Corrie Dick Quintet + Pixel
Spice of Life, 11 November, EFG LJF 2017. Review by Peter Slavid
Central London was overflowing with visitors who had come to see the Lord Mayor’s fireworks, but there were plenty of people and plenty of musical fireworks on show at the Spice of Life as well. With standing room only the Spice has the perfect jazz club atmosphere. Low ceilings, random seating and a good bar – it’s intimate and friendly.
The evening started with a surprise since the Corrie Dick trio that was billed as the opener had morphed overnight into the Corrie Dick Quintet. These are players who had been together many times in different combinations in various bands so there was no noticeable hesitancy in the playing despite some new tunes being debuted. Corrie Dick is one of the busiest drummers around. Having emerged with the Chaos Collective (Laura Jurd, Elliot Galvin, et al), and as a regular in all their bands, he now seems to appear as a sideman almost everywhere – including with his regular collaborator on this night, guitarist Rob Luft. The impressive Joe Wright on tenor, Matt Robinson on piano and Joe Downard on bass (NYJO) are all regulars with Rob Luft as well.
The music is very accessible with catchy rhythms and compositions, with hints of Celtic folk. I wasn’t entirely convinced by the one song with which Dick finished off the set, but otherwise a splendid opening to the evening.
It’s rather strange reviewing this gig from Norwegian band Pixel. First of all, Rob Mallows has already eloquently described their gig from the previous night and it’s difficult to add a lot. Secondly, it’s almost certainly the last they will ever perform with this line-up. Saxophonist Harald Lassen is leaving, and although I gather the band will carry on with a new line-up, it will undoubtedly be different. Pixel have been together for about seven years and three albums and have evolved a unique sound. It’s built around the driving clubby rhythms of Ellen Andrea Wang‘s bass and Jon Audun Baar‘s drums. The really distinctive element is the three front line instruments of Wang’s voice, Kilmork Vemøy on trumpet, and Harald Lassen.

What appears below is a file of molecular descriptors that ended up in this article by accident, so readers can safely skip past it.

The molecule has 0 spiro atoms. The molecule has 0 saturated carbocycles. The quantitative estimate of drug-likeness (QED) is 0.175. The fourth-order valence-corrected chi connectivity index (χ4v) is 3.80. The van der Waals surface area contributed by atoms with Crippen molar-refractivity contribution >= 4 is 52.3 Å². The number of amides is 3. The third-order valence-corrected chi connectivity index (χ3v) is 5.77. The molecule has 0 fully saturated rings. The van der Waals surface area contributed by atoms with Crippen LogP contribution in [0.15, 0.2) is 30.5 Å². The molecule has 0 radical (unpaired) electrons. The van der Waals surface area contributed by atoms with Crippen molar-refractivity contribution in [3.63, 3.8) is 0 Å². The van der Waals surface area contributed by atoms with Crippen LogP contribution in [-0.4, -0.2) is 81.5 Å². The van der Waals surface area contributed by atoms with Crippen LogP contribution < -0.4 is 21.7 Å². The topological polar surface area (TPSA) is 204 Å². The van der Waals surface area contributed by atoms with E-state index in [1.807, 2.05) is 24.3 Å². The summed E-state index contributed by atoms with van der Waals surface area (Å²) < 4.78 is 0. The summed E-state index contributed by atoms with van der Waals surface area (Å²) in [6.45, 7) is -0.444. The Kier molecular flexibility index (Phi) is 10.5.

These three combine, sometimes all together, sometimes in duos and frequently in tight unison. It speaks of plenty of rehearsal and lots of playing together that often there seems to be one sound not two or three. With some minimal effects the sound is sometimes spacey or clubby (I’m tempted to say Norwegian), but the pacing of the tracks is well judged and it moves seamlessly from the atmospheric to the danceable.
Individually all four get their moments to shine, with Lassen outstanding, and a beautiful trumpet/bass duo showcasing the more delicate side. It’s a good mix. Vemøy’s trumpet is ethereal often with some effects added, as is Wang’s voice, in contrast to her muscular bass. Lassen’s sax and Baar’s drumming are both powerful and it’s a combination that works well.
Pixel gained a lot of new fans when they appeared at last year’s Match & Fuse Festival and their most recent album Golden Years is a fair example of their work (Review). It will be interesting to see how they move on with a new line-up.